I bow to your first-hand experience, alphasud, but it looks so damn good!

    Like 2
  3. Bultaco

    The twin cam four cylinder engine in the Spider, with its Bosch fuel injection and chain driven cams is bulletproof compared to the busso V6 in the Milano and 164, not to mention the Milano’s transaxle with its sketchy synchros and rubber driveshaft donuts. I’ve owned and worked on many Alfas, and later Spiders like this one are probably the most reliable if not the fastest.

    Like 4
    • alphasud Member

      I love the Busso V6 and given the choice it would be the Milano all the way! Sure the syncro rings are weak but the spider has the same Porsche design and both are prone to wear if abused. If you are referring to a early spider like 73 and earlier with Spica or Weber’s then yes they run strong and are fun to drive much like the early GTV of which I would donate organs to own. I’m referring to late 70’s to the end of the run. Those are lackluster but could be made to run with mods. I’m sure you have driven a Milano Verde. That car will spank any Spider and sound better doing it.

      Like 2
  4. Mike Hawke

    Amazing to see an 80s Alfa without a cracked dash and torn seats.

    Like 1
  5. t-bone bob

    Car is located in Ocala, FL

    Like 1
  6. Andrew Franks Member

    What’s not to like? Someone jump on this who is near an Italian specialist.

    Like 2

    This is a good deal in this shape.
    These are pretty easy cars to live with, the bosch injection and electronic ignition is very reliable.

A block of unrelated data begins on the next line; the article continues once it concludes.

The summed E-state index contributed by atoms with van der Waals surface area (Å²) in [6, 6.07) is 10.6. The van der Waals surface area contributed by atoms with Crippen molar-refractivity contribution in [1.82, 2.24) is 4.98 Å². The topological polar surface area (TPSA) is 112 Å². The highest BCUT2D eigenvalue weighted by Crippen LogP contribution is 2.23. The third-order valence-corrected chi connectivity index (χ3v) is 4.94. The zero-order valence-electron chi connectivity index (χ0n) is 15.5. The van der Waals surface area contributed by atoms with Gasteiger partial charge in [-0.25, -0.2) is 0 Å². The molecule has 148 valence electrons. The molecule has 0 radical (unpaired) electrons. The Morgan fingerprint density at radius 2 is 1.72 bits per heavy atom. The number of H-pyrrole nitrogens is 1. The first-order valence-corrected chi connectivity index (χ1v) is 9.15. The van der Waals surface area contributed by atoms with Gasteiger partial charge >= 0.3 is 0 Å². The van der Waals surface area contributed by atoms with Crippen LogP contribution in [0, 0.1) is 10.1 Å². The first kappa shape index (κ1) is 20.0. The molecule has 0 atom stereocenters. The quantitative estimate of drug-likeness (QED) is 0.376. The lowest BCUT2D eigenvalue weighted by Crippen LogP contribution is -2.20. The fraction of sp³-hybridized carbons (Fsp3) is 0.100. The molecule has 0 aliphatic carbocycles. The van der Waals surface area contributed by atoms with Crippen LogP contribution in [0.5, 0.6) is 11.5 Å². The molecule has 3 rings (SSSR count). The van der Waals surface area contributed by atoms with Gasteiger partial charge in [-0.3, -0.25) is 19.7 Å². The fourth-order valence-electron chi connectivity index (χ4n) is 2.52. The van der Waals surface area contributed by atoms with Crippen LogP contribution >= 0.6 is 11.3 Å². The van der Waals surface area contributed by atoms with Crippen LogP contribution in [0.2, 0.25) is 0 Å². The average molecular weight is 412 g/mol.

They are higher maintenance than a new car but not that bad.
    2nd gear syncros will give you problems if you try to rush it, but drive it smoothly they will last a long time. I have 200k on a box I built a long time ago and it shifts without scrapping.
    Valve will last about a 100k but I have 200k on the valve job on mine but I will live with a little smoking, but it is due a valve job.
    Head gaskets use to be a problem but not anymore, as the new gaskets are of much better quality.
    Waterpump last about 80k and new ones are currently not available. I have them rebuilt at a cost of around 150 bucks, you can buy a new pump for one without ac for 75.
    Suspension has a fair amount of rubber in it and if it hasn’t been changed it probably should regardless of the mileage.
    I have several spiders and use 1 in particular as almost a daily driver. It is closing in on 500k miles, and still enjoy driving it. The car presented here is a nice car but to be really enjoyable I would recommend a few up grades.
    Go to slightly stiffer springs and Koni shocks. Keep the factory front sway bar but change the bushing to Delrin. Drop the rear sway bar.
    Dump the horrible exhaust header and either change to the factory 4-2-1 header or better yet a good aftermarket one. Both Spruell and Alfaholics make nice ones.
    Finally change the cams, I like Spruell’s 11.1 cams but there are other good ones. You will lose the VVT but it is worth it. Doing these changes makes the car more fun to drive, but they do put you on the slippery slope of doing more changes.
    The Bosch system is a good system and makes the car liveable as a daily driver, but it is also the limiting factor for performance.

    Like 4
  8. Randy Simon Member

    It’s been sold.